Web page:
Life ain't always easy for today’s design engineers. Pressured by the ever-shorter cycle turnarounds for new products, engineers who once had months of multiple attempts to get a design right are finding their window for test opportunities squeezed. But that doesn’t mean they can simply cut corners.
That’s why it was interesting to sit down with Littelfuse’s Thane Parker recently to get his take as a salesman on how his firm tries to help engineers overcome those tight product deadlines without risking faulty designs, or electronics that go "bang".
Parker, sales director for the North America region, said it was vital to most of Littelfuse’s clients to get answers at a lightning quick pace, which is what inspired the fuse maker’s whole Speed2Design campaign.
Parker said he often encouraged clients to tell him about their designs, their needs and their regulatory requirements so that Littelfuse could figure out all the options available – fast.
The best part of the job, Parker said, was “being able to take those challenges that you think, ‘Oh, jeez, this design engineer is crazy, there’s no way we can meet that requirement,’ and then watching our team succeed and excel in exceeding that customer’s expectations.”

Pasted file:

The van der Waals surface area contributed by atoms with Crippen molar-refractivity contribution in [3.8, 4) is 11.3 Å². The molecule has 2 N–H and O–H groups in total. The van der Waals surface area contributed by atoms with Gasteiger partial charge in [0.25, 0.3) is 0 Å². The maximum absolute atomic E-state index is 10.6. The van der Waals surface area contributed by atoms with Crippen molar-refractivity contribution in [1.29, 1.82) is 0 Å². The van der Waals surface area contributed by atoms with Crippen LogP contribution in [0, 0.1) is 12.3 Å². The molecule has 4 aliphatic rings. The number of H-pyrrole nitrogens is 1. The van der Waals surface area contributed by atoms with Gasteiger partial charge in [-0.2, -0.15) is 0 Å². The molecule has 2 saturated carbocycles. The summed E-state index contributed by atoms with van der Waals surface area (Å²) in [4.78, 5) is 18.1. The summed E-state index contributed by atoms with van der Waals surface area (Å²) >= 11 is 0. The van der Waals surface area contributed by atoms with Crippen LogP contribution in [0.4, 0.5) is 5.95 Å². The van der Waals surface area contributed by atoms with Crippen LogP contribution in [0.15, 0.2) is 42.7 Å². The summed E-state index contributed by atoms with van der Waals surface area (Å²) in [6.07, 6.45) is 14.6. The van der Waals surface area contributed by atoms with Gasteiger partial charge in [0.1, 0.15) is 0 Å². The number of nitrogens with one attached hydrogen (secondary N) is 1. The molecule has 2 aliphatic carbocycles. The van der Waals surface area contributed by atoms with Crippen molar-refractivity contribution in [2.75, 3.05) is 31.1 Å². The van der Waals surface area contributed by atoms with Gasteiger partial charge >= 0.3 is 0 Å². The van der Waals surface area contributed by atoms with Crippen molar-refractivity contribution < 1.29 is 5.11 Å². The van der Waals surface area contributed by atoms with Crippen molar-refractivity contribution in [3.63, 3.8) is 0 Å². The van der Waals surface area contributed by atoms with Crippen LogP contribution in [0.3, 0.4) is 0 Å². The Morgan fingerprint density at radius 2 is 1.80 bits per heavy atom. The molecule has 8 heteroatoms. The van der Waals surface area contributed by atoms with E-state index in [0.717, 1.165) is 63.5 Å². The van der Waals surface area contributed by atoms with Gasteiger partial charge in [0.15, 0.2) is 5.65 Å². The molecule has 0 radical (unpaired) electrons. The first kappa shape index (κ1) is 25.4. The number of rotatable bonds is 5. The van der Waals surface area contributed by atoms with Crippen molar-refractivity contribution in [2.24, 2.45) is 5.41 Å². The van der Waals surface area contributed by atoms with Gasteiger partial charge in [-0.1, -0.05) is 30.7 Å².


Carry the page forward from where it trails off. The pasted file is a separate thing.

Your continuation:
Not related to circuit protection systems per se, but I can totally relate to what he's describing.
And here is where bad management can have a negative impact.
My approach has always been, to the maximum possible extent, you give the customer answers. You don't ask the customer a lot of questions that you know darned well he can't answer.
So, you get his requirements to the extent he can articulate them, you get or you already know the constraints he must operate under (what he calls "regulatory environment"), and then you give the customer a complete, documented, workable design.
Now you have something to work with, and as necessary, with customer feedback, you modify what you know to be a perfectly workable design. But in my experience, most of the time, the customer will accept your design with at most very minor tweaks.
Bad management instead takes the opposite approach. In order to minimize their own fear of failure (aka reduce risk), they try to get the customer to sign up to all manner of design details, so that in the future, if things don't go smoothly, they can point to those "agreements" and say, "See? You had signed up to this!"
This approach is usually a fruitless waste of time. Trying to pry information from customers that they don't know, are unsure of, or that their own design team has not yet addressed, is a frustrating process, takes up a lot of time, and irritates the customer no end. Plus, it makes the engineer's job no fun at all.
David Patterson, known for his pioneering research that led to RAID, clusters and more, is part of a team at UC Berkeley that recently made its RISC-V processor architecture an open source hardware offering. We talk with Patterson and one of his colleagues behind the effort about the opportunities they see, what new kinds of designs they hope to enable and what it means for today’s commercial processor giants such as Intel, ARM and Imagination Technologies.